Zoned in maybe 10-15 min in advance. So was std. overflow. There is a massive improvement on success in my experience since start so I think they hit it pretty much right. Had she been a permanent boss she would have ended as a loot piñata. Have faith ppl learn – new bosses only been available for a week!

    Also, on a side note. Overflow Wyrm, my last 3 tries yielded 2 bronze chests. Will take a coordinated team to down all three flopping heads, but pugs can piggy back those attempts and get some boosted loot now and again and pure overflow will learn (actually have already) to get a few chests killing one or two of the heads – or maybe even more…

    What REALLY bugs me is the attitude of some players in map chat. Namely the ones hating on others w/o any try to help or explain (e.g A$$h0l3s gusting my server gtfo ya stealing my spot FU etch etc)

    Haxr, Necro – Desolation

  7. The reason I find the encounter frustrating is one of design. Tobold discussed this in a post back in 2009.

    This is a “Type C: Test the Weakest” encounter. The group succeeds or fails based on the performance of the least capable members. The performance of the best members is largely irrelevant. “Test the Weakest” isn’t a bad design, though it can be frustrating — you can work between runs with your weakest members, help them with advice, and cheer for them when they succeed. So, for a raid team, it can work.

    But with a very large pickup group of complete strangers? Uh… no, no thanks.

    I haven’t seen the “success” graphic of the marionette. If I want to, I can look it up on youtube — but I’ve squeezed all of the fun I can out of it. I’ve helped hold my lane. I’ve beaten my platforms. I can truly say that I’ve gotten any skill gains or personal satisfaction out of it that is there to be had. The opportunity to see the “you win!” graphic isn’t enough of an incentive for me to run it repeatedly looking for random chance to deal me a winning team.

    Not a bad encounter per se. But very much put into the wrong place — not really “PuG” friendly.

    1. The big exception, or flavorant, is that this can be more “Bolster the Weakest”. It’s not just how good can I play, but how aware am I in helping those that have less skill than me. Not many games allow for that.

      Last night, Mrs. Ravious and I were joined by Zubon in a random overflow. We won with 2-3 chain failures, but we won because there were enough people communicating and responding in map chat to bolster other lanes and move where necessary. It was intense, challenging, and fun.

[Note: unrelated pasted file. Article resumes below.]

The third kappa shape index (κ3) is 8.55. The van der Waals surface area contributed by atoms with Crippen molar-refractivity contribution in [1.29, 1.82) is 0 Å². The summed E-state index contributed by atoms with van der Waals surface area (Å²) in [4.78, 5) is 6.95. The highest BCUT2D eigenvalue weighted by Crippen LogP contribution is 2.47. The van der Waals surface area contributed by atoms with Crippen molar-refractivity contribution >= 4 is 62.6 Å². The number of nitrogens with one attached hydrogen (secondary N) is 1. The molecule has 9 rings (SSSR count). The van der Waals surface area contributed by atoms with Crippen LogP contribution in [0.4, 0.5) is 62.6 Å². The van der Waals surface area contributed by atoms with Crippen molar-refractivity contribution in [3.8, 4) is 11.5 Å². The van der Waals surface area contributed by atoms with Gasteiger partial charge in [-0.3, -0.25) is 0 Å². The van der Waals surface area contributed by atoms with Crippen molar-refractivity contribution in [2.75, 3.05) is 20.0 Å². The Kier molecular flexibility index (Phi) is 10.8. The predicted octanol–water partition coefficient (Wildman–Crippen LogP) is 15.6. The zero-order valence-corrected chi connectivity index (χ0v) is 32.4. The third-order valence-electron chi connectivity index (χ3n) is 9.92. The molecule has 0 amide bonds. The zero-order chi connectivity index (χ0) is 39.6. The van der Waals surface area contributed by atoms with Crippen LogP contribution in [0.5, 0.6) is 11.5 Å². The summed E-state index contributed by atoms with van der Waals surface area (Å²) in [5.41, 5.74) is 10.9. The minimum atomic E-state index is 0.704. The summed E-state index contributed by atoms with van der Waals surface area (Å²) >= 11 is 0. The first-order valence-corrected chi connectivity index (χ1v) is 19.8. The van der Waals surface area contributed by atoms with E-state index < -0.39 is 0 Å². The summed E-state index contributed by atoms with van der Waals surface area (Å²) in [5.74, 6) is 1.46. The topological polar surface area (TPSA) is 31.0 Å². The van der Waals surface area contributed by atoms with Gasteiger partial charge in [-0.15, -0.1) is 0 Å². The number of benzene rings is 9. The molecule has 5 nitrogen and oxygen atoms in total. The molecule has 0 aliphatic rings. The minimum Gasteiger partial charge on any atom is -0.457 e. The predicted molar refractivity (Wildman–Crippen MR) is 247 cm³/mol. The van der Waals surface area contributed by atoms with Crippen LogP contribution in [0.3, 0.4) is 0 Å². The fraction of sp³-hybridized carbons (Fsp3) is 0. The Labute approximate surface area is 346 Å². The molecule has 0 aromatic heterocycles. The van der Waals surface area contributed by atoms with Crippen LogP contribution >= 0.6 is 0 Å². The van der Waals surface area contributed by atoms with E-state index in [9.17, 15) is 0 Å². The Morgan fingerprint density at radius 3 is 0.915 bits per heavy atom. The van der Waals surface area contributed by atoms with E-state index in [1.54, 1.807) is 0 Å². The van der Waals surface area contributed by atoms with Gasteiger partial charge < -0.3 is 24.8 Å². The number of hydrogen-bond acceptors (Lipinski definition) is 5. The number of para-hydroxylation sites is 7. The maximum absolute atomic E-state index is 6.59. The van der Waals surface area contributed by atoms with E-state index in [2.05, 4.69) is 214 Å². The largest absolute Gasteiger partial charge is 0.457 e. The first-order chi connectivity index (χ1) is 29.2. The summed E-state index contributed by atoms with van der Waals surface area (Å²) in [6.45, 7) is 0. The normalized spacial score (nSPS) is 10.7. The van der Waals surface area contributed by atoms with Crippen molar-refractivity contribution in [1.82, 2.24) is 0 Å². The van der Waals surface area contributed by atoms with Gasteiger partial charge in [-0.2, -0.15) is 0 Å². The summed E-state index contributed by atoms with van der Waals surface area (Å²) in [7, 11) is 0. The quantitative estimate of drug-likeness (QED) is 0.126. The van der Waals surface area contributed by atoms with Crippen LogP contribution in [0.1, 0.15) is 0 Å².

It still can be frustrating. Seeing a platform wipe raises my blood pressure, but I am still having more fun, despite many failures, than not. I like this kind of community event.

    2. It’s a Type B encounter. Stronger players can support weaker players, though a certain minimum performance would be ideal from everyone.

      Eg. One chain 1 I did had a bearbow pinning the warden against the edge. Cue screaming, right? One person on the platform started to do that, I ran up and started feeling out the extent of the pin and if it wasn’t a fully perpendicular pin.

      It wasn’t. I could hit it from one side, and I said, “attack from the side.” The person that was about to go toxic on the bearbow said “got it” and ran up to join me in melee cleaving it. We took it down, and the bear actually helped by holding it still, regardless of the frontal firing ranger.

      To counter the bad ranger example, I give another chain 1 where the ranger had an owl holding aggro 3/4 from the edge. Kept it nicely stationary for everyone else.

      Plus boss 3 focuses as much on teamwork and quick rezzes as it does on quick reflexes. I’ve lost chain 3s where the guy who thinks he’s the most pro refuses to rez anyone and then runs out of time trying to dps down the boss by himself. Or he wipes.

      I’ve won at least two chain 3s where there was always 2-3 players down at any one time but everyone was super quick on rezzes and had skills for it, allowing everyone to quickly recover and defeat the boss together. End result: all five standing on our platform, generator broken.

      It’s really testing the cooperative mindset over a selfish one.